Identifying signs of labor in late pregnancy will be easy for most women. There are a few variables that can make this a confusing time though. It?s important to understand what is actually going on in the body during labor and during the time leading up to labor. In addition to contractions and various vaginal secretions, the baby will be getting into position for birth.
The Baby is Preparing for Birth
A clear sign that labor is approaching is when the baby begins to shift. The baby will actually descend in the body. The head will be lowered down into the pelvic area. This is the baby?s way of preparing for birth. This can actually happen as early as two to four weeks before labor. Women may feel slightly uncomfortable during this time. The baby will put pressure on the bladder and bowel. In addition, the back may become sore, and hands and feet may begin to swell. When the baby shifts downward, some women will experience mild pelvic pressure and only a dull back ache.
First-time mothers can expect contractions to feel like their stomachs are making fists. Not all women report pain with contractions either. If a woman is experience contractions late in her pregnancy, she is probably going into labor. Not all contractions point to labor though. It?s important to know the difference between real contractions and false contractions. Braxton Hicks contractions are also known as false contractions. They usually happen at random. It?s critical to begin timing contractions to determine if they are Braxton Hicks contractions or actual pre-labor contractions.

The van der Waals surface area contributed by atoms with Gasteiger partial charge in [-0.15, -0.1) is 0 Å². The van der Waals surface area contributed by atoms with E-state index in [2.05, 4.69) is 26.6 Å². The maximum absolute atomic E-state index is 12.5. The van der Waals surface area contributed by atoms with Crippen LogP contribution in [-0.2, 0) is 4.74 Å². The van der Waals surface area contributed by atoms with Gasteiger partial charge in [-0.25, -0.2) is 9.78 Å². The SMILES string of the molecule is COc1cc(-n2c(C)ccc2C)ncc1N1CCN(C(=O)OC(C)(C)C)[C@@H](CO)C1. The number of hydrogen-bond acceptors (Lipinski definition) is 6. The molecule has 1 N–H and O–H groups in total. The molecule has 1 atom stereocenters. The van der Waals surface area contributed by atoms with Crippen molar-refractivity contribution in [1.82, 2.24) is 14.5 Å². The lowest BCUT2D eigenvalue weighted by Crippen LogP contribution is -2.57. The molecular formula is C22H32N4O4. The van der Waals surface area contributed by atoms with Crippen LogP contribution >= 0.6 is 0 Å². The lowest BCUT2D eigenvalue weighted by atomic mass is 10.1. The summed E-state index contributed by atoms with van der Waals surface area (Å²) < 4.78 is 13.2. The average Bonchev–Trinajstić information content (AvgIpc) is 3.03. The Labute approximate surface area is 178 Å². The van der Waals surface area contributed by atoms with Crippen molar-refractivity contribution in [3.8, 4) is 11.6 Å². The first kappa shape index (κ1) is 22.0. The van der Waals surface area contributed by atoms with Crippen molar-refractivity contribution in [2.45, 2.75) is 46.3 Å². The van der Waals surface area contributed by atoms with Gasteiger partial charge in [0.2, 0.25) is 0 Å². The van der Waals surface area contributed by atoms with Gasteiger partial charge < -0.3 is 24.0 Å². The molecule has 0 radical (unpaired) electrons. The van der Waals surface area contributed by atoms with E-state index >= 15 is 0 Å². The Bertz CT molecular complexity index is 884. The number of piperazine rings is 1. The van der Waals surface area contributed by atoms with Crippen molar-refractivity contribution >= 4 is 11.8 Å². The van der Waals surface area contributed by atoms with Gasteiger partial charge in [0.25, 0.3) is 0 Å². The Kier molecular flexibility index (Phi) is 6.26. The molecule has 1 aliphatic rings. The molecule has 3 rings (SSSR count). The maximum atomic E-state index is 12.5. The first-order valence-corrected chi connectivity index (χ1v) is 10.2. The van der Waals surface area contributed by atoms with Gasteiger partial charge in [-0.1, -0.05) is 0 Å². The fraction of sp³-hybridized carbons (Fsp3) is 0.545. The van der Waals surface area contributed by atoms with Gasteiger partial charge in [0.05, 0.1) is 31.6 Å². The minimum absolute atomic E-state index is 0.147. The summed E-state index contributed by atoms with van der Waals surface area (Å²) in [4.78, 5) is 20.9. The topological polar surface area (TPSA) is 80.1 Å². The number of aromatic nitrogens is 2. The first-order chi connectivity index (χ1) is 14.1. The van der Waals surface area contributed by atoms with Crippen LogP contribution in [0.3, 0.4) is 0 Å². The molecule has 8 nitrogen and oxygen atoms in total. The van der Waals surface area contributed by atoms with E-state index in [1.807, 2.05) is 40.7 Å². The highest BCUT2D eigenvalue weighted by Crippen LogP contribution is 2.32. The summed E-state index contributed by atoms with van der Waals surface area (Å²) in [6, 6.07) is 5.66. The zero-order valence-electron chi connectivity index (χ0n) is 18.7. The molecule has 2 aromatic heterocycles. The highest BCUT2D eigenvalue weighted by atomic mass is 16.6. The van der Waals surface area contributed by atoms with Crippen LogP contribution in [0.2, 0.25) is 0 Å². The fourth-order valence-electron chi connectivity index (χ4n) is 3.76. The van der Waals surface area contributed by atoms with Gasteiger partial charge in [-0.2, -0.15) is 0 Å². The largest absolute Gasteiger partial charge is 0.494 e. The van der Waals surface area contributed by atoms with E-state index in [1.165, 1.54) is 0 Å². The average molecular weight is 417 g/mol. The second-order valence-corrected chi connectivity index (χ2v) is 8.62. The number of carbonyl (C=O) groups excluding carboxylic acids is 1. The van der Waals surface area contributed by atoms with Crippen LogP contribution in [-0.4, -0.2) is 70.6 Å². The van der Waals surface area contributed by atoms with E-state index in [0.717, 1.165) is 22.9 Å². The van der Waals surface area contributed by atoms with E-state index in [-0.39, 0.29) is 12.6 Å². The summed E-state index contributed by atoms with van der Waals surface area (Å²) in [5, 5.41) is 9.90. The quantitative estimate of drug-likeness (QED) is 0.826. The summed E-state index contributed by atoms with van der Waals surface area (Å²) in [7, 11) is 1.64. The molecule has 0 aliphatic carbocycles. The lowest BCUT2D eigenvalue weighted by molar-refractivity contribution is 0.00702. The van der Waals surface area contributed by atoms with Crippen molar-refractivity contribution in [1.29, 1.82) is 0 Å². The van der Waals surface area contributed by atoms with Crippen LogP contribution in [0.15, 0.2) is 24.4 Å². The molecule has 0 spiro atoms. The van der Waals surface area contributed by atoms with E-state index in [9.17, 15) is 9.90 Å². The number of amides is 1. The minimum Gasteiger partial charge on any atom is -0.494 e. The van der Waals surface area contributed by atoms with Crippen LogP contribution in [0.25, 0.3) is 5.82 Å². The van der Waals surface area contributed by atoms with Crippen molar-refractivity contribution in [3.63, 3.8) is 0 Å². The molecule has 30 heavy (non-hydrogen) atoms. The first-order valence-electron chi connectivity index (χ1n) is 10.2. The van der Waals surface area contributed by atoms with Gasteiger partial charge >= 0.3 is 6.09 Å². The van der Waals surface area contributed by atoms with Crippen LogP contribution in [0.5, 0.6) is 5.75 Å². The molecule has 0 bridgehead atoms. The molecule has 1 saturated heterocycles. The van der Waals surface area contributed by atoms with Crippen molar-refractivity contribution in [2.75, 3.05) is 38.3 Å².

Vaginal Secretions or Leaks
There are a variety of different vaginal secretions to watch for. The first secretion is probably going to be the mucus plug. The mucus plug is typically light gray or brown in color. It gets released from the cervix before labor. It is possible for the mucus plug to fall off early. Once the plug falls out, labor is imminent. The water will also break sometime during the labor process. This will be a hard sign to miss. The amniotic sac ruptures, and water will be secreted from the vagina. This can actually happen up to 24 hours before contractions start. Labor can take a very long time, especially for first-time mothers. It?s important to keep one?s doctor abreast of any new developments. It?s equally important to stay comfortable, recognize the signs of labor and have a plan ready.